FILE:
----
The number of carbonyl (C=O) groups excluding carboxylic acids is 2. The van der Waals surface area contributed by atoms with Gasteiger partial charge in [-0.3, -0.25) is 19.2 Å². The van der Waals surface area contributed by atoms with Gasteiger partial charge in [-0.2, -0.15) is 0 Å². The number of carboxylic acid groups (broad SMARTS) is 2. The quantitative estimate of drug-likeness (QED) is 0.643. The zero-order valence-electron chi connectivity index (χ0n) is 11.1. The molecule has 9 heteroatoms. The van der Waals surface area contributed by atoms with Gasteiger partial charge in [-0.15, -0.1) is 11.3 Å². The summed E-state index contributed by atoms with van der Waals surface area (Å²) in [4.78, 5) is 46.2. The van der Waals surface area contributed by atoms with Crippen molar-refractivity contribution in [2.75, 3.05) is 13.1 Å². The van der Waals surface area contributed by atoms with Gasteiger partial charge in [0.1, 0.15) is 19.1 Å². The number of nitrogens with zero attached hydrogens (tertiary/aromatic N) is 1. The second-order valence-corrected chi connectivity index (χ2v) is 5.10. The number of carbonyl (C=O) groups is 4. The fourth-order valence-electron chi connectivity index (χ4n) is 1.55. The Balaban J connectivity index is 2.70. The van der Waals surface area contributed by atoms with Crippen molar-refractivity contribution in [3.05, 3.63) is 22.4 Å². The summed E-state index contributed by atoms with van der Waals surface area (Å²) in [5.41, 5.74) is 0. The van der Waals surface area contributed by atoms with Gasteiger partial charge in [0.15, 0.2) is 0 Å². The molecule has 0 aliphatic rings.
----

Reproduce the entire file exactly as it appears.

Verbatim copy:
The number of carbonyl (C=O) groups excluding carboxylic acids is 2. The van der Waals surface area contributed by atoms with Gasteiger partial charge in [-0.3, -0.25) is 19.2 Å². The van der Waals surface area contributed by atoms with Gasteiger partial charge in [-0.2, -0.15) is 0 Å². The number of carboxylic acid groups (broad SMARTS) is 2. The quantitative estimate of drug-likeness (QED) is 0.643. The zero-order valence-electron chi connectivity index (χ0n) is 11.1. The molecule has 9 heteroatoms. The van der Waals surface area contributed by atoms with Gasteiger partial charge in [-0.15, -0.1) is 11.3 Å². The summed E-state index contributed by atoms with van der Waals surface area (Å²) in [4.78, 5) is 46.2. The van der Waals surface area contributed by atoms with Crippen molar-refractivity contribution in [2.75, 3.05) is 13.1 Å². The van der Waals surface area contributed by atoms with Gasteiger partial charge in [0.1, 0.15) is 19.1 Å². The number of nitrogens with zero attached hydrogens (tertiary/aromatic N) is 1. The second-order valence-corrected chi connectivity index (χ2v) is 5.10. The number of carbonyl (C=O) groups is 4. The fourth-order valence-electron chi connectivity index (χ4n) is 1.55. The Balaban J connectivity index is 2.70. The van der Waals surface area contributed by atoms with Crippen molar-refractivity contribution in [3.05, 3.63) is 22.4 Å². The summed E-state index contributed by atoms with van der Waals surface area (Å²) in [5.41, 5.74) is 0. The van der Waals surface area contributed by atoms with Gasteiger partial charge in [0.15, 0.2) is 0 Å². The molecule has 0 aliphatic rings.